Fragile X premutation: A known under-diagnosed aetiology for premature ovarian insufficiency
Raya Almazrouei, Tawam Hospital/Al Ain/UAE
Background: Premature ovarian insufficiency (POI) is defined by loss of ovarian activity before the age of 40. Chromosomal analysis, Fragile-X premutation testing and screening for 21OH-Ab are the basic recommended investigations for patients with non-iatrogenic POI. Two cases of POI with Fragile- X premutation are presented.
Case 1: 34 years old woman with past medical history of secondary amenorrhea and infertility from age 26. Prior to that, she had normal menarche at age 12 and regular periods with 1 child born while she was 23 years of age. Work up by her physician in obstetrics and gynecology division revealed POI. Further investigations revealed female karyotyping (46, XX) and absence of 21 hydroxylase antibodies (21OH-Abs). For sake of completion of POI investigation, Fragile X premutation testing was performed. It showed that she is a carrier of a premutated allele with presence of 78 CGG repeats in one of the allele (the second allele was normal with 30 CGG).
Case 2: 33 years old woman was seen for subacute thyroiditis. Further history revealed primary infertility for 10 years with oligomenorrhea and several failed IVF attempts. Previous work up showed POI with female karyotyping (46, XX). 21OH-Ab screening was negative. Fragile X premutation testing confirmed the carrier state for premutated allele with 85 CGG repeats (the second allele was normal with 30 CGG). Further history revealed that the two patients are second-degree relatives.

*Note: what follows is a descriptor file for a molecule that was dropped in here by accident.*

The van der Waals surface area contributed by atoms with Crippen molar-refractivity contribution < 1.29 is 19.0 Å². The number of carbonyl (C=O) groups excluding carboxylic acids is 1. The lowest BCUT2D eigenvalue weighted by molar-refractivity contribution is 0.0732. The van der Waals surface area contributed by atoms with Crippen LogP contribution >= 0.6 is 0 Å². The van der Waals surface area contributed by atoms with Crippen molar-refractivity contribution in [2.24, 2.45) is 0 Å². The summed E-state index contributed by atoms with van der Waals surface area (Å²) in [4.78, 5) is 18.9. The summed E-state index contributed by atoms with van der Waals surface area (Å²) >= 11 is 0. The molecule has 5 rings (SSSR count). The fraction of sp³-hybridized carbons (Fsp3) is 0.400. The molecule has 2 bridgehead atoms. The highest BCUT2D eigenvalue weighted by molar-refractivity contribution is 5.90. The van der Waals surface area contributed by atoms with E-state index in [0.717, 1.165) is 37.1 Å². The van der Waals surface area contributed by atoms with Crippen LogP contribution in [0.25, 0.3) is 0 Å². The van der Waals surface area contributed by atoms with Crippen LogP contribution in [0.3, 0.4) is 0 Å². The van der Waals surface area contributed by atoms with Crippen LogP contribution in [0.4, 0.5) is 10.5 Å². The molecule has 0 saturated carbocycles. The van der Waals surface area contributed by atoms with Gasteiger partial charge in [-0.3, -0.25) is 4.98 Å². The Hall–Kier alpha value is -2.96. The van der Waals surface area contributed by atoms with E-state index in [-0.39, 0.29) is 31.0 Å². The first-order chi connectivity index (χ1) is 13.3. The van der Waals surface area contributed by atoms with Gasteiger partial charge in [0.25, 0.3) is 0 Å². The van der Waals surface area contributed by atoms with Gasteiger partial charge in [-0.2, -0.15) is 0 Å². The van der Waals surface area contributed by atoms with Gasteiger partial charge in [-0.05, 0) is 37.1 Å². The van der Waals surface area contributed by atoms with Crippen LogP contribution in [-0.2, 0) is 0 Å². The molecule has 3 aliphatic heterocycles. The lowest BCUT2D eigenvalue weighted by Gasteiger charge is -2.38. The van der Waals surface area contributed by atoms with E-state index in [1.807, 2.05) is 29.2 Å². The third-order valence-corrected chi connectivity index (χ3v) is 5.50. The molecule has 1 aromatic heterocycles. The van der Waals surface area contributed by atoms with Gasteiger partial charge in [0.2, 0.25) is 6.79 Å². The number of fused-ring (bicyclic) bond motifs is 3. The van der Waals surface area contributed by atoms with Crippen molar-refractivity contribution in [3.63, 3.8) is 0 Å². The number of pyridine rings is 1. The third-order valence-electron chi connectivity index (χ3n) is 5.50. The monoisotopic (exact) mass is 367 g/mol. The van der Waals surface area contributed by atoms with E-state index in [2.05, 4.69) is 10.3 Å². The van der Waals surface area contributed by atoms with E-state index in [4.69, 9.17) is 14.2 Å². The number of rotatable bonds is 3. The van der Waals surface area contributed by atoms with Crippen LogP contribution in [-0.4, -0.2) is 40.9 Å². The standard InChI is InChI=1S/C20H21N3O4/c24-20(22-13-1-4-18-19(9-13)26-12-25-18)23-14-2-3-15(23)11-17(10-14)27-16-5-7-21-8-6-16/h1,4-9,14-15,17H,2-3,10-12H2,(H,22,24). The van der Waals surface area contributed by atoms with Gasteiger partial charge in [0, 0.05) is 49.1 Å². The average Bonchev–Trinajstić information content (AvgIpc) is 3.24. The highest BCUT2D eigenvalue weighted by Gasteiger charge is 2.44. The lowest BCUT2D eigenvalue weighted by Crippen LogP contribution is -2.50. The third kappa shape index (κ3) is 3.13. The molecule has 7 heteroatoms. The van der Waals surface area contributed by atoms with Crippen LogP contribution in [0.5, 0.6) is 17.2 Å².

Discussion: Fragile-X syndrome is an X-linked inherited condition caused by a mutation of the fragile-X mental-retardation 1 (FMR1) gene. The full mutation (> 200 CGG repeats) can result in mental retardation but primarily in men who carry the mutation. Women who carry the premutation (55-200 repeats) do not have an increased risk of intellectual disability, but have an increased risk of 13-26% to develop POI. Studies on the Fragile-X premutation in women with POI have found a prevalence of 0.8 to 7.5% in women with sporadic POI (i.e. women without other family members with POI) and up to 13% in women with a positive family history of POI. Many women with non-iatrogenic POI are not screened for Fragile X premutation due to lack of awareness. In fact with the high rate of consanguinity marriage in our region, Fragile-X premutation in women with POI may have a higher prevalence than reported in other parts of the world.
Conclusion: The earlier diagnosis of premutaion has several implications on patient and their families. Consequences such as risk for other associated features (ataxia), infertility options (early ovum preservation) and offering genetic counseling and testing to relatives of women with fragile-X permutation need to be discussed in advance.